Would You Like Some Figs with Your Whine?

The Twenty-Ninth Saturday of Ordinary Time; the Memorial of Saint John Paul II, Pope; or, the Memorial of the Blessed Virgin Mary on Saturday.

Lessons from the secondary feria, according to the ordinary form of the Roman Rite:

• Ephesians 4: 7-16.
• Psalm 122: 1-5.
• Luke 13: 1-9.

For the memorial of the Pope, lessons from the feria as above, or any lessons from the Common of Pastors for a Pope.*

For the memorial of the Mother of God, lessons from the feria as above, or any lessons from the Common of the Blessed Virgin Mary.

The Fourth Class Feria of the Blessed Virgin Mary on Saturday.

First lesson from the common "Salve, sancta Parens…" of the Blessed Virgin Mary "After Trinity Sunday until Advent," the rest from the primary of the same common, according to the extraordinary form of the Roman Rite:

• Ecclesiasticus 24: 23-31.**
[Gradual] Benedicta et venerábilis es…***
• Luke 11: 27-28.

The Twenty-Second Saturday after Pentecost; the Feast of the Holy Bishop Abercius, Equal to the Apostles & Wonderworker; the Feast of the Seven Holy Children of Ephesus; and, the Feast of Our Holy Father John Paul II, Pope of Rome.

Lessons from the pentecostarion, according to the Ruthenian recension of the Byzantine Rite:

• II Corinthians 8: 1-5.
• Luke 7: 1-10.


9:50 AM 10/22/2016 — We celebrate today the Memorial of Pope Saint John Paul II. Canonized by Pope Francis on April 27th a couple of years ago, there is no Mass for him in the Missal, so the Mass is taken from the Common of Pastors for a Pope.
     Born in 1920 in Wadowice, Poland, Karol Józef Wojtyla lost his mother at a young age, was raised by his father, and fell under the influence of a group of Catholic young people who, under the guidance of a very learned and pious layman, based their spiritual life on the works of the Spanish Mystics John of the Cross and Teresa of Avila—whom you may remember from the latter's memorial some days ago, were considered suspect in traditional circles because their ethereal mysticism deviated from the more cerebral method of meditation preached by Saint Ignatius and the Jesuit retreat masters (the Jesuits succeeded in keeping their works banned from the seminaries for over a century). He went on to study for the secular priesthood in an underground seminary operated by Prince Adam Stefan Cardinal Sapieha, the last of Poland's bishops to come from the nobility, and was ordained for the Archdiocese of Krakow. He studied and taught philosophy at the university level as a young priest, and served briefly as an auxiliary bishop before succeeding Cardinal Sapieha as Archbishop of Krakow. He was elected Pope on October 16th, 1978.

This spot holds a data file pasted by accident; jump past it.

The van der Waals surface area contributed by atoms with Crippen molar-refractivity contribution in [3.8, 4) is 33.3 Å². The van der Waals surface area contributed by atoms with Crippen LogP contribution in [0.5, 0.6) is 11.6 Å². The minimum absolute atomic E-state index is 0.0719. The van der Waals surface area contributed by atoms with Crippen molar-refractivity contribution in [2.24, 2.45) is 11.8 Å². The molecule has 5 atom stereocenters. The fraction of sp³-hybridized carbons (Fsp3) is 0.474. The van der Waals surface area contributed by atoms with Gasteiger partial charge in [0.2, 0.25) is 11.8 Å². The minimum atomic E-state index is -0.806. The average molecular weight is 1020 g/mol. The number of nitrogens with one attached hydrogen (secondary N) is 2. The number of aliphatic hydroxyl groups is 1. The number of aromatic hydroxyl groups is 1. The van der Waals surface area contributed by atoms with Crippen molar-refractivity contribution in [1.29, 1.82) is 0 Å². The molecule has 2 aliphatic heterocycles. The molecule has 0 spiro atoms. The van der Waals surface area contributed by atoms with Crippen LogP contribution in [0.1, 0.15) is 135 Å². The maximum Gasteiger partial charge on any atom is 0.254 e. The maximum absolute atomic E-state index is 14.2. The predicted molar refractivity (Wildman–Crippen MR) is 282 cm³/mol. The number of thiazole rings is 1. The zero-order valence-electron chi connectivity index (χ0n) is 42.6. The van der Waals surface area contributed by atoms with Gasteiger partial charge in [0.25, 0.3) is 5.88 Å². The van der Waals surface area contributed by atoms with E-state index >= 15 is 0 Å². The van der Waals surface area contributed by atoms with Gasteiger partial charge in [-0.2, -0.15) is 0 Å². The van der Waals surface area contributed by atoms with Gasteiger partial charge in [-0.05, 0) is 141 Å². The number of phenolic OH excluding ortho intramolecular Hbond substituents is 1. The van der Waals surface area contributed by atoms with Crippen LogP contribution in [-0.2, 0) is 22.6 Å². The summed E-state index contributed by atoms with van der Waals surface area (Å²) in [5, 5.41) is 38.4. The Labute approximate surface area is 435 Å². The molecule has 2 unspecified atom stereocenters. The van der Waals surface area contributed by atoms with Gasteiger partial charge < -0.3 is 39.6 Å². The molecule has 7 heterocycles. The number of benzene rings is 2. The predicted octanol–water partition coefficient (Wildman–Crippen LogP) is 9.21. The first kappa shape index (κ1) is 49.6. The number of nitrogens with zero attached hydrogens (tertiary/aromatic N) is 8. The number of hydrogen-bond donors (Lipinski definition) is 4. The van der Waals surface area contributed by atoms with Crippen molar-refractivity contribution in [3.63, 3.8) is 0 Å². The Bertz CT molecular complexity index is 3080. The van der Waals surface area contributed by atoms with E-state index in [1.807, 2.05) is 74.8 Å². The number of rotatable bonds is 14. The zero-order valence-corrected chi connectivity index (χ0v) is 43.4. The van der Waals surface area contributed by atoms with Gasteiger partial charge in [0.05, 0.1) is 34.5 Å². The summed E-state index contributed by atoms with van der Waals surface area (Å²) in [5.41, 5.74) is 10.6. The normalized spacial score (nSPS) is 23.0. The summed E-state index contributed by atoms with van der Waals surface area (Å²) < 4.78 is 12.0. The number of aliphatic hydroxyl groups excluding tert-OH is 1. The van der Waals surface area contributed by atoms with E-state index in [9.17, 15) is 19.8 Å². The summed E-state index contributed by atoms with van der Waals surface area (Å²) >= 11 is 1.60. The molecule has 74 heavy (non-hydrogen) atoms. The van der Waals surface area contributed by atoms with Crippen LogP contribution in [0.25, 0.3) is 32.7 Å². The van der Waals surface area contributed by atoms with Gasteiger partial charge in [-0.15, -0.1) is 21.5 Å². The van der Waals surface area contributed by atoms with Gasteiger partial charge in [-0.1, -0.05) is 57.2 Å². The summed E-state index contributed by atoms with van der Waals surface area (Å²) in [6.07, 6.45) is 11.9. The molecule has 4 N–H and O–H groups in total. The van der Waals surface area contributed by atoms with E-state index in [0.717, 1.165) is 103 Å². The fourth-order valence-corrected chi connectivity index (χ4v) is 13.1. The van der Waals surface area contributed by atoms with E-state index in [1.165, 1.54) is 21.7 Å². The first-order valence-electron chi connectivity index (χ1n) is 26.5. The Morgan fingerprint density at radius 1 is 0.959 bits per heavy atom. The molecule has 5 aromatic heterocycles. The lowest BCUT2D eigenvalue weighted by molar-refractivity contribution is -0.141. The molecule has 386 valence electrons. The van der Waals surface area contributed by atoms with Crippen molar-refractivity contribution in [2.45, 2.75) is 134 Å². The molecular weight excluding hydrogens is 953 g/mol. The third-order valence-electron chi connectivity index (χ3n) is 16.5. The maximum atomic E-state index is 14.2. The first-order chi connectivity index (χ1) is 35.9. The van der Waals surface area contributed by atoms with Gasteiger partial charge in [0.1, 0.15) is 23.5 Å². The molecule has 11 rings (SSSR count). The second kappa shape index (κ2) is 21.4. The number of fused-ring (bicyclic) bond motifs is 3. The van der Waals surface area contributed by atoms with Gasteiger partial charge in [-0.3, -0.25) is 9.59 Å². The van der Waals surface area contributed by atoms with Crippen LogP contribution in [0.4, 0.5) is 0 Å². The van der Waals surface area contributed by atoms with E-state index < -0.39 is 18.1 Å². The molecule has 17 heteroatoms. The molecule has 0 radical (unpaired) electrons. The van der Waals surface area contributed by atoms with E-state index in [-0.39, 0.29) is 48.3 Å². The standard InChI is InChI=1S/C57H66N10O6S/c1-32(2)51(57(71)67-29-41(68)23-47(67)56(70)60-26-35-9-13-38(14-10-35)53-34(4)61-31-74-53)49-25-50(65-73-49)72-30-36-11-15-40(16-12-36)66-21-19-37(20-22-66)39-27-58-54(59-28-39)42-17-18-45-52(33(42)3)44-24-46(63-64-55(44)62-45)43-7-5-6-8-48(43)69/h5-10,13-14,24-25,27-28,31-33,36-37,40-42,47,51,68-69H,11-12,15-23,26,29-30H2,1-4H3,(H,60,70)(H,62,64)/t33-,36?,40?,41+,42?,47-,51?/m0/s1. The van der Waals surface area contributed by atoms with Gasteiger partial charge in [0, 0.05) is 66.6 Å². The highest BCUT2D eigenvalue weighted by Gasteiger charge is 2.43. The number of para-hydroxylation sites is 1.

He's remembered by us for a lot of things: the Catechism of the Catholic Church, the revised Code of Canon Law, the Third Edition of the Roman Missal, the expansion of the Holy Rosary to include the Luminous Mysteries, just to name a few. He wasn't a perfect pope by any means: he had a blind spot regarding sexual abuse by priests, probably because, in his native Poland, an accusation of sexual abuse was the primary means used by the Communists to get rid of priests who annoyed them, so he had a hard time taking such accusations seriously.
     His twenty-seven years as pope left behind a voluminous amount of catechetical teaching, delivered in his many encyclicals and apostolic exhortations, but also in his weekly General Audience addresses, which he raised to a whole new level of importance, leaving the popes who followed him playing catch-up. It's not for the present generation to say, but I suspect that, in the decades and centuries to come, the importance of Pope Saint John Paul's catechetical influence on the Church will one day cause him to be regarded as a Doctor of the Church. Some people are already fond of calling him “John Paul the Great,” which is very improper: the title “Great” has only been bestowed a few times on Pope's who have been canonized, and never sooner than three hundred years after they're dead.
     Every priest feels a spiritual and intellectual bond with whoever was pope at the time he was ordained, and for me that pope was Saint John Paul II; so, it was important to me to celebrate his memorial today even though its celebration is optional. As with most of the saints, most of us will venerate him for different reasons. For myself, his most important contribution to the life of the Church is the one thing that most people know nothing or care nothing about: his lifting of the veil of suspicion from the works of the Spanish Mystics, paving the way for Teresa of Avila, John of the Cross and other Carmelite spiritual authors to offer an alternative to the rigid spiritual program imposed on the Church by the Jesuits and considered infallible for so many centuries (and it's ironic that the pope who canonized him was a Jesuit). For others, I suppose, his unwavering witness of persevering in his papal duties until death, even while in the throws of Parkinson's Disease, may be the most inspiring thing about his life; most certainly he is a saint to pray to for anyone suffering from painful and chronic illness.